What I am trying to accomplish within my seminars is to demonstrate a process of certain principles that can be applied to any conditions for any backpacking trip, and use those principles to cut pack weight to an absolute minimum.
In brief, those two prinicples are A) Bring the minimal amount of gear needed to stay alive in the worst conditions FOR THE AREA, that you can conceive. Problems such as heat exhaustion don't usually arise in Antarctica, just at sudden freezes do not happen in Texas.
The second principle is to add in enough gear to achieve the amount of comfort you would like. For some, the ratio of packweight to comfort is higher, for some it is lower. Regardless, each person still must carry the minimum amounto of gear for the described conditions(principle 1).
In the analysis of these hypothetical conditions, we take many things into accout besides the simple weather conditions. We look at geography, water supplies, weather conditions in the past, prior knowledge of intracacies of trail, number of people in group, the level of training of those people, remoteness trail, etc.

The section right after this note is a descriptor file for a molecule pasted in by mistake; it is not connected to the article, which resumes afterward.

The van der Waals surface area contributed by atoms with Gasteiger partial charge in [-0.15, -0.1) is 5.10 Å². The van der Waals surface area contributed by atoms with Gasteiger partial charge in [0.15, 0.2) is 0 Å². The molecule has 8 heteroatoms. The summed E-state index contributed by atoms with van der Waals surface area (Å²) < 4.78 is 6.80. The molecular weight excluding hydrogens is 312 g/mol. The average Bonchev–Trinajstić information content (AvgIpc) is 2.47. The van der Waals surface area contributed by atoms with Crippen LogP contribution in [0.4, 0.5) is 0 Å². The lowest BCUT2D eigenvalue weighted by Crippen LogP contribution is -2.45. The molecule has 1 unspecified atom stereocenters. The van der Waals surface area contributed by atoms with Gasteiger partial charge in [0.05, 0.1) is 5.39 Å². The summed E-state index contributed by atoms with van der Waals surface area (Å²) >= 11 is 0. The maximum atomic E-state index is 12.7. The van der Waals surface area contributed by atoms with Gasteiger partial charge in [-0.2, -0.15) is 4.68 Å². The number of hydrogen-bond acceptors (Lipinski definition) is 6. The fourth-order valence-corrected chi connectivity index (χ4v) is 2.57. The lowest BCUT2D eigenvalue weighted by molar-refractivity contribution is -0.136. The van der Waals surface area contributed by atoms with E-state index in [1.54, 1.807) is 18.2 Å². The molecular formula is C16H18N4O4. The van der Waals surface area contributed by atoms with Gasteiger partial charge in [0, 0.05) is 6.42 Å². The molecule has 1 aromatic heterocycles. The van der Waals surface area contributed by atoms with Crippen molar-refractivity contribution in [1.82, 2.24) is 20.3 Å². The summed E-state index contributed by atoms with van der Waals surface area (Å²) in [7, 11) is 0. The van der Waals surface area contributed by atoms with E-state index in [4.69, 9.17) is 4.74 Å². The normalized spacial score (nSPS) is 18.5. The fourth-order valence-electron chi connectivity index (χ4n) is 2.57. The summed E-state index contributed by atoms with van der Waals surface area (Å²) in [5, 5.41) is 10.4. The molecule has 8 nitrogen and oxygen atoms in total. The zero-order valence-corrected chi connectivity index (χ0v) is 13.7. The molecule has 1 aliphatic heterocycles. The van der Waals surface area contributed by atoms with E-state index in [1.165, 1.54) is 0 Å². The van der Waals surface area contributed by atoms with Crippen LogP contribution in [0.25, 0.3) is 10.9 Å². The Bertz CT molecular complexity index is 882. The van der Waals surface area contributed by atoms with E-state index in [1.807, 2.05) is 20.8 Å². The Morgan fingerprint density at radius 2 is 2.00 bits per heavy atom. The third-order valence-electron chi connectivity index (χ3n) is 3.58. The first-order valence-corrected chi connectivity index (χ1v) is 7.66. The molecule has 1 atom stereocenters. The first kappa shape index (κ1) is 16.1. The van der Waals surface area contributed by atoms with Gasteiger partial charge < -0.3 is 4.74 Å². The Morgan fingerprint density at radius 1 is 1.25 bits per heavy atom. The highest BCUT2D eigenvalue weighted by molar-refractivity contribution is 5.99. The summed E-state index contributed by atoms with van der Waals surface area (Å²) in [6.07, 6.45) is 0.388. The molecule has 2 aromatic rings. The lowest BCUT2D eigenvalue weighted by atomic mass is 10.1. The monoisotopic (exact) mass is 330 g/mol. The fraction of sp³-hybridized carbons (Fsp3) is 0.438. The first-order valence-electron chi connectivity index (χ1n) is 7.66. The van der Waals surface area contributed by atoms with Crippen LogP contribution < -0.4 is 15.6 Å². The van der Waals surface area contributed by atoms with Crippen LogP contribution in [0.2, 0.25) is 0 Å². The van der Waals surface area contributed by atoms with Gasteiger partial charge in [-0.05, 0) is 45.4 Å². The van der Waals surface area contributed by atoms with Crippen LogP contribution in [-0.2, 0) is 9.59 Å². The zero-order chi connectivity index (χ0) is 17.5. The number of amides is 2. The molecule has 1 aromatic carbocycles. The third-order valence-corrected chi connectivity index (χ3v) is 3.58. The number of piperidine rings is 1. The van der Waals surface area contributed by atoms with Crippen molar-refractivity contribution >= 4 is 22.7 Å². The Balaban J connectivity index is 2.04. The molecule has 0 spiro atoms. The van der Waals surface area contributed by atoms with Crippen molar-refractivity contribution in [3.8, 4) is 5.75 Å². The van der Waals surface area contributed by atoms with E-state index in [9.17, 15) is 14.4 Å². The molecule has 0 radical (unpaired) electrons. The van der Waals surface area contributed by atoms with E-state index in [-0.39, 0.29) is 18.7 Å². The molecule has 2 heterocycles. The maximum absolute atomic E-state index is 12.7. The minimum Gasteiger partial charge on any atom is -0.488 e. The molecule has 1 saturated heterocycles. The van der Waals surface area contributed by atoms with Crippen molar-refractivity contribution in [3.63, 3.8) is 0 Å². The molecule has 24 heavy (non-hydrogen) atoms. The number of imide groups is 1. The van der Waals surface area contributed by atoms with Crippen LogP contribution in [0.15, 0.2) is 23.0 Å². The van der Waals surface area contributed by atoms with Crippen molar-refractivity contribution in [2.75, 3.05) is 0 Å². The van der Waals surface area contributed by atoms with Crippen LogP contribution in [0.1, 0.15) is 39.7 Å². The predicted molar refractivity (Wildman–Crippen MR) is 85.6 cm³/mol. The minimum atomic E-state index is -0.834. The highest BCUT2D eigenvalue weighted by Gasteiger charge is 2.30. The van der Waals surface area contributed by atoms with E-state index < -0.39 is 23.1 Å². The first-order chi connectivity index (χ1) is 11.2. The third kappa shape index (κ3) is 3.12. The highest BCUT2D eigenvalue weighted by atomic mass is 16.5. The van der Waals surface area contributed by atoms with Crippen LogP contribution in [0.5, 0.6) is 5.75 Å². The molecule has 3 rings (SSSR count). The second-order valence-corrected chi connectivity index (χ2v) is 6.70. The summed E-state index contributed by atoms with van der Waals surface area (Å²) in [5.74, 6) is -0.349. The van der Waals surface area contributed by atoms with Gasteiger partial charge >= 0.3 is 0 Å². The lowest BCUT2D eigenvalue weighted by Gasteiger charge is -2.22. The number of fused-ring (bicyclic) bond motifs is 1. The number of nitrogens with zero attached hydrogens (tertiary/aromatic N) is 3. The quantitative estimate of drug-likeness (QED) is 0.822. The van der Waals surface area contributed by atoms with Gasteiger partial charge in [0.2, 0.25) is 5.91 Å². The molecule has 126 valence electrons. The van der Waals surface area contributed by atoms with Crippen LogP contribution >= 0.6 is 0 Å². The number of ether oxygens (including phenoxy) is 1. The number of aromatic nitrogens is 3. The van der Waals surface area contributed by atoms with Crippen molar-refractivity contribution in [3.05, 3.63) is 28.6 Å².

My seminar participants are not lacking in basic survival and emergency gear---rather, they have decided, according to my two basic principles, that there is not a need for that extra gear due to the influence of other conditions. They (and I), have decided that carrying that gear will in no way really impact the quickness with which we may deal with an emergency and thus is simply excess weight.
The locale in which I live does lend itself to exceedingly light base weights, but the two prinicples remain the same for all locations. My pack has a different gear list every time I hike, as should anyone's who cares about cutting their weight to the minimum. We are eliminating extra gear by extra preperation.
Natually, if I used that pack within the Rocky Mountins, I might have a hard time of it--however, that fact is irrelevant to the discussion because that list of gear is only applicable to the three days I spent in the woods at that particular location. If I went back tomorrow, a mere 7 days later, I would probably take different gear, as the conditions had changed.
I also believes that this approach removes the somewhat arbitrary line imposed by forcing everyone to bring emergency gear. Should they be prepared for one emergency but not another?? Which emergency takes preference in terms of pack weight--or is that question allowed. Since all emergencies can not be accounted for, the best thing we can do is take an approximation of we assume can happen, and mentally deal with those hypothetical situations by education/training and absolutely necessary gear.
Ultralight gear fits the conditions. The more experianced you become at interpeting those conditions, the lighter your pack will become.